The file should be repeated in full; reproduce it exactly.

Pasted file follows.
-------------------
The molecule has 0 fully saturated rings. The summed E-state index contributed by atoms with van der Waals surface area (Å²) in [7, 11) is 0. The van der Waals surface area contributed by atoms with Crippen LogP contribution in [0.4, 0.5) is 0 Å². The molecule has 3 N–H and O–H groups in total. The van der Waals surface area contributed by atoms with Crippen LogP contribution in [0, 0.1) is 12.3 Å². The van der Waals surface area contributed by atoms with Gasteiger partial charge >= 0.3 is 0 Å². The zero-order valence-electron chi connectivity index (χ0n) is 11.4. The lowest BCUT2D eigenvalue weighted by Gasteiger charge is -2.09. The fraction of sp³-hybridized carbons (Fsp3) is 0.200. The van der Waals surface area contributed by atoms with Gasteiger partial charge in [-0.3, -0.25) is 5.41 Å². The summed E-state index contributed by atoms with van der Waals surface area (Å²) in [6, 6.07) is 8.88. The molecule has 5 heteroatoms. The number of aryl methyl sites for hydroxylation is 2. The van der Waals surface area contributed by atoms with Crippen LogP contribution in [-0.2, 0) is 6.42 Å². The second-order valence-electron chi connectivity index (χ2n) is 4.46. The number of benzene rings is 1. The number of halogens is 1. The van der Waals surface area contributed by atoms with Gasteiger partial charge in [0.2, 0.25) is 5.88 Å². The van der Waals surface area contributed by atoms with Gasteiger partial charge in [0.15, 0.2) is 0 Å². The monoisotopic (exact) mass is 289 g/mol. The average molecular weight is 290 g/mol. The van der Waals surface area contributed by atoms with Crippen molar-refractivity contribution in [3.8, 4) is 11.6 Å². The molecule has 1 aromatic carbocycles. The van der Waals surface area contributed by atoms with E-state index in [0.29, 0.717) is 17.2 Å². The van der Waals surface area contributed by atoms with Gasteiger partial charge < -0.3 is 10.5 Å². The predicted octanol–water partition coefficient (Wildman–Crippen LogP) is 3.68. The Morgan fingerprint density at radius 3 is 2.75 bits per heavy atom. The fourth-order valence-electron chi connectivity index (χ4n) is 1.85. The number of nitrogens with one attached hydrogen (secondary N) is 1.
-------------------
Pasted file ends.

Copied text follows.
The molecule has 0 fully saturated rings. The summed E-state index contributed by atoms with van der Waals surface area (Å²) in [7, 11) is 0. The van der Waals surface area contributed by atoms with Crippen LogP contribution in [0.4, 0.5) is 0 Å². The molecule has 3 N–H and O–H groups in total. The van der Waals surface area contributed by atoms with Crippen LogP contribution in [0, 0.1) is 12.3 Å². The van der Waals surface area contributed by atoms with Gasteiger partial charge >= 0.3 is 0 Å². The zero-order valence-electron chi connectivity index (χ0n) is 11.4. The lowest BCUT2D eigenvalue weighted by Gasteiger charge is -2.09. The fraction of sp³-hybridized carbons (Fsp3) is 0.200. The van der Waals surface area contributed by atoms with Gasteiger partial charge in [-0.3, -0.25) is 5.41 Å². The summed E-state index contributed by atoms with van der Waals surface area (Å²) in [6, 6.07) is 8.88. The molecule has 5 heteroatoms. The number of aryl methyl sites for hydroxylation is 2. The van der Waals surface area contributed by atoms with Crippen LogP contribution in [-0.2, 0) is 6.42 Å². The second-order valence-electron chi connectivity index (χ2n) is 4.46. The number of benzene rings is 1. The number of halogens is 1. The van der Waals surface area contributed by atoms with Gasteiger partial charge in [0.2, 0.25) is 5.88 Å². The van der Waals surface area contributed by atoms with Gasteiger partial charge in [0.15, 0.2) is 0 Å². The monoisotopic (exact) mass is 289 g/mol. The average molecular weight is 290 g/mol. The van der Waals surface area contributed by atoms with Crippen molar-refractivity contribution in [3.8, 4) is 11.6 Å². The molecule has 1 aromatic carbocycles. The van der Waals surface area contributed by atoms with E-state index in [0.29, 0.717) is 17.2 Å². The van der Waals surface area contributed by atoms with Gasteiger partial charge < -0.3 is 10.5 Å². The predicted octanol–water partition coefficient (Wildman–Crippen LogP) is 3.68. The Morgan fingerprint density at radius 3 is 2.75 bits per heavy atom. The fourth-order valence-electron chi connectivity index (χ4n) is 1.85. The number of nitrogens with one attached hydrogen (secondary N) is 1.